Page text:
Am Fam Physician. 2003;67(4):854-855
The 3-hydroxy-3-methylglutaryl coenzyme A reductase inhibitors, known collectively as statins, are commonly used to reduce hypercholesterolemia because they are generally effective and safe. However, some patients treated with statins develop muscle symptoms, and some develop severe muscle toxicity. The mechanism for these adverse muscle reactions is unknown. That some patients receiving statins who experience muscle pain have normal creatine kinase levels suggests that muscle toxicity may occur below the threshold required to increase enzyme levels. Phillips and associates conducted a study to determine if patients with muscle symptoms and normal creatine kinase levels who developed myopathy could distinguish between blinded statin therapy and placebo.
Eligible participants had to have statin-induced myopathy, no increase in creatine kinase levels, and resolution of symptoms when not receiving statins for two weeks. End points included the following: whether patients identified blinded statin therapy and standard measures of muscle functional capacity and strength. During the preliminary analysis of the first 21 patients enrolled, four patients were able to correctly identify statin therapy because of the recurrence of muscle symptoms.
Patient 1 developed muscle aches and decreased exercise tolerability during four years of treatment with simvastatin. Symptoms improved with the discontinuation of statins and during the placebo phase but recurred within 48 hours of the reintroduction of statins. Muscle biopsy showed pathologic findings within the myofibers that resolved with the muscle symptoms three months after discontinuation of statins.
Patient 2 developed muscle pain and weakness while receiving lovastatin that resolved when the medication was stopped. Symptoms were reproduced with reintroduction of blinded statin therapy, and muscle biopsy results were consistent with myopathy. Three months after halting statin treatment, a repeat muscle biopsy was negative.
Patient 3 developed aching and diffuse muscle weakness while taking atorvastatin that resolved when the medication was stopped. Blinded resumption of statin therapy caused the weakness to recur. Muscle biopsies showed myopathy during statin treatment with resolution five and one half months after treatment was halted.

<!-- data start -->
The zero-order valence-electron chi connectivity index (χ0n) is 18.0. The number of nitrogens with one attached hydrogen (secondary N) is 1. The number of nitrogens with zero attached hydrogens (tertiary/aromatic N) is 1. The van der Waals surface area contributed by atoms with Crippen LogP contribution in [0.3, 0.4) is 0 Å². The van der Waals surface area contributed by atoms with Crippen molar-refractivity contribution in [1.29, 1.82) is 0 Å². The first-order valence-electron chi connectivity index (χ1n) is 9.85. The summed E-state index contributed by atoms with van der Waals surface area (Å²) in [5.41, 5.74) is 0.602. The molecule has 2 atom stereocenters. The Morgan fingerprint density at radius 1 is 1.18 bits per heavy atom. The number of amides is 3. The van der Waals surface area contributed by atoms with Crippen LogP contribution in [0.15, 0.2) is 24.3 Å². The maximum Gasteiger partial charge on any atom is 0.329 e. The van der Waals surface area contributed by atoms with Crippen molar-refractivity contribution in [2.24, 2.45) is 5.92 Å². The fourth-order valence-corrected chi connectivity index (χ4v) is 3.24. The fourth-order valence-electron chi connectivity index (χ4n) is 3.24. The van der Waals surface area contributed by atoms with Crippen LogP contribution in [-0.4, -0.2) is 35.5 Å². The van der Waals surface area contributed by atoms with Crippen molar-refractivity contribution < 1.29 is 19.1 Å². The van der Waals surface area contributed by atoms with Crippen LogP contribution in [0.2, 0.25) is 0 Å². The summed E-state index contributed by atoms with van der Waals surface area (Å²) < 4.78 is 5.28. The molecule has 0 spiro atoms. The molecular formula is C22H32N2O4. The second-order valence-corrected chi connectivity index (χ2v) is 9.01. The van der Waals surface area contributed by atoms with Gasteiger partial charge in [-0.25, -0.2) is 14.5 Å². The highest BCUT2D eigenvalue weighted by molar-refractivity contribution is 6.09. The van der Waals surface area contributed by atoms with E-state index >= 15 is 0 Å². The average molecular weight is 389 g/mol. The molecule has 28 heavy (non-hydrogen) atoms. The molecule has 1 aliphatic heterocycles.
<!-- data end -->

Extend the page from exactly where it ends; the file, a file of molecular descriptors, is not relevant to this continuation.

Patient 4 developed leg aches after starting atorvastatin therapy that resolved on stopping the treatment. Symptoms recurred when blinded treatment with statins was resumed. Biopsy during treatment showed myopathy, and there was no follow-up biopsy after treatment was discontinued. None of these four patients had an elevated creatine kinase level at any time during statin treatment.
The authors conclude that although the incidence of statin-induced serious muscle toxicity is very low, pathologic evidence of myopathy may be present among patients with adverse muscle symptoms even when creatine kinase levels are normal. None of the four patients referred to here had elevated statin levels during treatment, thus eliminating the possibility of too much drug or inadequate clearance. The possibility of an underlying metabolic vulnerability to this adverse effect of statins needs further exploration.
|Relatively low body weight|
|Use of certain medications|
|Use of multiple medications|
In an accompanying editorial, Grundy notes specific predisposing factors for severe myopathy that cause the highest morbidity and appear with elevations of creatine kinase levels (see accompanying table). Grundy recommends avoiding statins or using them in low dosages in patients with these factors. Less serious myopathy symptoms, including fatigue, muscle pain, and weakness, occurring in patients with normal creatine kinase levels, may arise during treatment with a statin but will probably not lead to permanent muscle damage or chronic myopathy. In addition, many patients thought to have symptoms secondary to statin therapy probably have some other underlying pathology.
In high-risk patients, the efficacy of statins in reducing cardiovascular disease probably outweighs the risk of serious or permanent muscle damage. Until further investigation is conducted of less serious muscle symptoms in patients taking statins, there is no reason to stop statin therapy in patients at high risk for cardiovascular disorders because of nonspecific symptoms not clearly related to treatment with a statin.